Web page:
Thursday, August 27th, 2009
By William Kincaid
No longer a dream; it's an achievement
Celina resident Dan Uhlenhake approached the starting line of Humpy's Classic Marathon in downtown Anchorage, Ala., on Aug. 16 with the same demeanor he had employed at other races.
"I've done so many of them, it's just another day," the 58-year-old runner and manager of Grand Lake Builders Supply told the newspaper.
But this was not just another day. It was the end point of a dream Uhlenhake hatched nine years ago: running marathons in all 50 U.S. states.
Uhlenhake said he didn't become emotional until the last mile when he realized his dream was almost realized.
Upon his arrival home last week, Uhlenhake was honored at a surprise party held by the Celina Rotary Club to celebrate his achievement.
He finished the Alaska run in four hours and 48 minutes - an average time by Uhlenhake's standards.
"I kept the same routine and schedule all the way through the first one to the last one," Uhlenhake, who usually runs 35 miles a week, said.
After quitting smoking nine years ago, Uhlenhake started going to the local YMCA to combat an overall feeling of illness with exercise. Running, Uhlenhake soon discovered, was the only activity he liked.
Six months later Uhlenhake completed his first marathon in Columbus. He continued running in marathons across the Midwest and heard about another runner who was trying to complete a second set of 50 marathons in 50 states. Uhlenhake liked the notion of running throughout the country and soon began his quest.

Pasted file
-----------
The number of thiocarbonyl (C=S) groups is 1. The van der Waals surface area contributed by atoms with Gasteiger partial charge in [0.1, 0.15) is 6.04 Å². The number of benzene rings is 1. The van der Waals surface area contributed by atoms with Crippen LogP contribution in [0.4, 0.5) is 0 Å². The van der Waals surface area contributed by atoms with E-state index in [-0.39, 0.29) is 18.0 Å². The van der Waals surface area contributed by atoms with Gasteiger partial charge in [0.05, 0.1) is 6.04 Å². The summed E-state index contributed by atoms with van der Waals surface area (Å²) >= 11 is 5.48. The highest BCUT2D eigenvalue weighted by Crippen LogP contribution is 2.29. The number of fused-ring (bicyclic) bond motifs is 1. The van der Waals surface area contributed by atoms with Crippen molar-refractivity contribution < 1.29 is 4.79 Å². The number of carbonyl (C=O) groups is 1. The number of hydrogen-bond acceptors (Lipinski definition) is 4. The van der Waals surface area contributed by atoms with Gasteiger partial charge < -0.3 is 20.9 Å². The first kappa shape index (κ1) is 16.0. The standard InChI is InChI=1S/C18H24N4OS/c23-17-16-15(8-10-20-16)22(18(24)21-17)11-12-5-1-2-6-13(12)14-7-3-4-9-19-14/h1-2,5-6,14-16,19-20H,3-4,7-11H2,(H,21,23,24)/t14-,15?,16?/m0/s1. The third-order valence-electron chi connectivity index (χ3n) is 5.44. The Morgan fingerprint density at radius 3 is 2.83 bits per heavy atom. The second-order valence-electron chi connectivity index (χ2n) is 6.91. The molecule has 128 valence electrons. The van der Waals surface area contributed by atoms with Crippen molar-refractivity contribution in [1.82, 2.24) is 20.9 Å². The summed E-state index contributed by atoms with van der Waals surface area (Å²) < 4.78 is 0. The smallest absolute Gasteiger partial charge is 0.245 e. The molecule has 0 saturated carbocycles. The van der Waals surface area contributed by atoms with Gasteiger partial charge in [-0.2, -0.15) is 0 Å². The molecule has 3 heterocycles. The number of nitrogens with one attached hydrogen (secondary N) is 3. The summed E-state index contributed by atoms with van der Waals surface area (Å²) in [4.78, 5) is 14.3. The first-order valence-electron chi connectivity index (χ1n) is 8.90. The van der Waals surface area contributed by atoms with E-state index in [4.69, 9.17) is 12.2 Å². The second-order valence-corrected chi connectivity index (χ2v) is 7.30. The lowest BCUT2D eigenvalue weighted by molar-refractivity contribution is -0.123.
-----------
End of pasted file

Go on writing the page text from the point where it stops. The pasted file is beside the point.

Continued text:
Some of Uhlenhake's more memorable runs include marathons in Death Valley and New Mexico. At the New Mexico race, WWII veterans and those wounded in Afghanistan and Iraq greeted runners.
A marathon in Oklahoma City also proved indelible, as much of the community volunteered to help with the race.
Even though he ran 26-mile races, he was able to absorb the scenic qualities of each state, he said.
While running, he would often befriend other athletes and actually engage in conversation. They talked about their families and things to do while sojourning in whatever location Uhlenhake was at.
"When you're talking, you're running at a good pace," he said, pointing out the encounters add to the experience and mystique of each race.
His wife Sandy was always supportive of Uhlenhake as he took on each race.
"She got to travel with me to most of them," he said.
Asked if he has a new goal, Uhlenhake said he is still considering a few possibilities.
"I'll run some (marathons) - I don't know if as many or as often," he said.
Uhlenhake also commented on doubt and perseverance during his nine-year tour of the country.
"Well, sometimes you would wonder," he said when asked if he thought he would complete marathons in all 50 states.
Throughout the years, he ran in various weather conditions, from the blistering heat of Arizona to the 30-mile-per-hour cold winds of Detroit.
"It was a ball," he said about his finished quest.
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